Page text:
Auto Components

ArvinMeritor sets up new technical centre

Having divested itself of the bulk of its chassis systems activities and looking to make a good sale of its body systems business, ArvinMeritor is now in the final stages of its transition to a company solely focused on commercial vehicle axles and drivelines for the on- and off-highway and military sectors.

The company projects 30 percent growth compounded annually over the next five years for its Commercial Vehicle Systems (CVS) division in Asia and the Pacific, a region in which India and China each accounted for 40 percent of its business in 2008, according to Timothy Bowes, vice-president and managing director of the Asia-Pacific business.

To help feed this growth, ArvinMeritor has invested in a new technical centre in Bangalore that will primarily support the development of a slate of advanced axles and foundation brake products it plans to introduce in the Indian market for on-highway trucks and construction machinery over the next two years.

Equally importantly the new facility, carved out of an existing tech centre in the city that CVS shared with the erstwhile Light Vehicle Systems (LVS) division, will also develop new products for and “sustenance-engineer” current products in Meritor’s other Asian markets, primarily China, Australia, Japan, and Singapore.

With 100 engineers, it is the second-largest engineering resource in the company’s global network after its R&D lab in Troy, Michigan, which it will also support besides the two others in Cameri, Italy (for Europe and South America) and Cwmbran, UK.

In addition to product design and development, including design optimisation and value-engineering, the centre’s capabilities include finite element modelling and analysis, and uniquely to such facilities in India, a full-fledged physical benchmarking and testing area that will house dynamometer rigs for axles and brakes and hydraulic rigs for vertical fatigue and side skid.

These resources in simulation and validation will significantly enhance the technical capabilities of Meritor HVS India, the joint venture company with the Kalyani Group responsible for customer engineering. In particular, they will enable it to introduce global axle platforms perfectly adapted to the needs of individual markets that Meritor’s global or globalising customers want to enter, like Volvo with its Asia Global Truck being also developed in Bangalore, or Tata Motors with its World Truck.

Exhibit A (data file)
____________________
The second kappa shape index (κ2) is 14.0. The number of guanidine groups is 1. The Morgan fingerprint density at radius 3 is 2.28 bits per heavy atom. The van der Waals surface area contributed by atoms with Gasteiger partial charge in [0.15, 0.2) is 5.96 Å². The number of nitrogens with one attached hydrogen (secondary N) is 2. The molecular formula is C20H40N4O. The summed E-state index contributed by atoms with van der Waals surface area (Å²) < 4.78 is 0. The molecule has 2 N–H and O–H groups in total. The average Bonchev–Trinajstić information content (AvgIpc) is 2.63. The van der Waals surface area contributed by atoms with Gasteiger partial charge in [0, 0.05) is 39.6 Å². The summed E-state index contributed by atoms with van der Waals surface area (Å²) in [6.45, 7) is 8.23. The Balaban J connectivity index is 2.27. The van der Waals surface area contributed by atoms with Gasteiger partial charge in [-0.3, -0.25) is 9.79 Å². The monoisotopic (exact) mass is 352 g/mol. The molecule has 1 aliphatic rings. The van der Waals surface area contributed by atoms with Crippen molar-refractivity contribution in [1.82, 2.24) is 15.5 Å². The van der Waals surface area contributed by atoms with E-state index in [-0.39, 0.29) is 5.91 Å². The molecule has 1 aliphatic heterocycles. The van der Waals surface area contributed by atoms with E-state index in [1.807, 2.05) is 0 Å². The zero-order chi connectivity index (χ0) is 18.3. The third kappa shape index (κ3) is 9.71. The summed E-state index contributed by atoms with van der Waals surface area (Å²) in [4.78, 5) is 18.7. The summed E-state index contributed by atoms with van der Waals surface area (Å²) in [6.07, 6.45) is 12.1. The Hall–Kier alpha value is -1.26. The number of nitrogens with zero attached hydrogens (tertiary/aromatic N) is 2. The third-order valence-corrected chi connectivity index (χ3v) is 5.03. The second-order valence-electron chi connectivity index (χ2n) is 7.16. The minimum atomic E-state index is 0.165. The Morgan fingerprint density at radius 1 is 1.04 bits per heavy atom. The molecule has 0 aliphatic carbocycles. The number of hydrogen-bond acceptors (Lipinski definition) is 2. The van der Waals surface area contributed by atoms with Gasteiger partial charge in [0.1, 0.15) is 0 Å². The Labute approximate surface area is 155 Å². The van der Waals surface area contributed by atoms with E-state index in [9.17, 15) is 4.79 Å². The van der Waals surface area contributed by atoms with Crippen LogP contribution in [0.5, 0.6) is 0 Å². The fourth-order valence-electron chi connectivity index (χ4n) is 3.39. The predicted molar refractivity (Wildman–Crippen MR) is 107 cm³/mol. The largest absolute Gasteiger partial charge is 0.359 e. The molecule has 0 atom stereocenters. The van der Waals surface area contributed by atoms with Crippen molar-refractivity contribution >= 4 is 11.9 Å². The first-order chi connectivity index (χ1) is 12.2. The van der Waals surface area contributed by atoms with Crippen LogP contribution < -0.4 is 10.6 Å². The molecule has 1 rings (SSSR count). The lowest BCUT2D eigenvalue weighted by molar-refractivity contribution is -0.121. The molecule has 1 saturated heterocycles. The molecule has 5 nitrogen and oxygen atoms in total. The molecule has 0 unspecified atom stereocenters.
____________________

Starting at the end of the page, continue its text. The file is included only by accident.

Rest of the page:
The BTC has six groups currently working on various Meritor product lines worldwide. The axle group has two subgroups that focus on the North American and European/South American markets, while the trailer systems and aftermarket group helps develop salvage technologies for the North American remanufacturing business in Plainfield.

The brakes group is a significant force behind the Meritor business Bowes calls the “number one commercial foundation brake supplier in the world”. The speciality group is plugged into construction and military vehicle axle and air suspension developments worldwide, and the advanced engineering group made significant contributions to Meritor’s innovative electric hybrid system for long-haul trucks. Finally, the test team, which has begun with validation cycling of Meritor disc brakes and benchmarking heavy duty tandem axles from Dana and drive axles for backhoe loaders from JCB, will in a later phase a couple of years hence get another facility in the Global Village Tech Park off Mysore Road built with heavy foundations for heavy test equipment.

“Some of our greatest ideas have come from looking at what others do,” said ArvinMeritor India VP and MD Larry Dowers.

ArvinMeritor is presently engaged in a “number of programmes” for off-highway vehicles like cranes, wheeled loaders and backhoe loaders, and expects the business to really kick off in the next “6 to 8 months,” Dowers said. Equally interestingly, it is also looking at ways to bring in its highly successful aftermarket business model from the US to India, China, and the ASEAN region, and sees opportunities in remanufacturing, he said, but declined to elaborate. N
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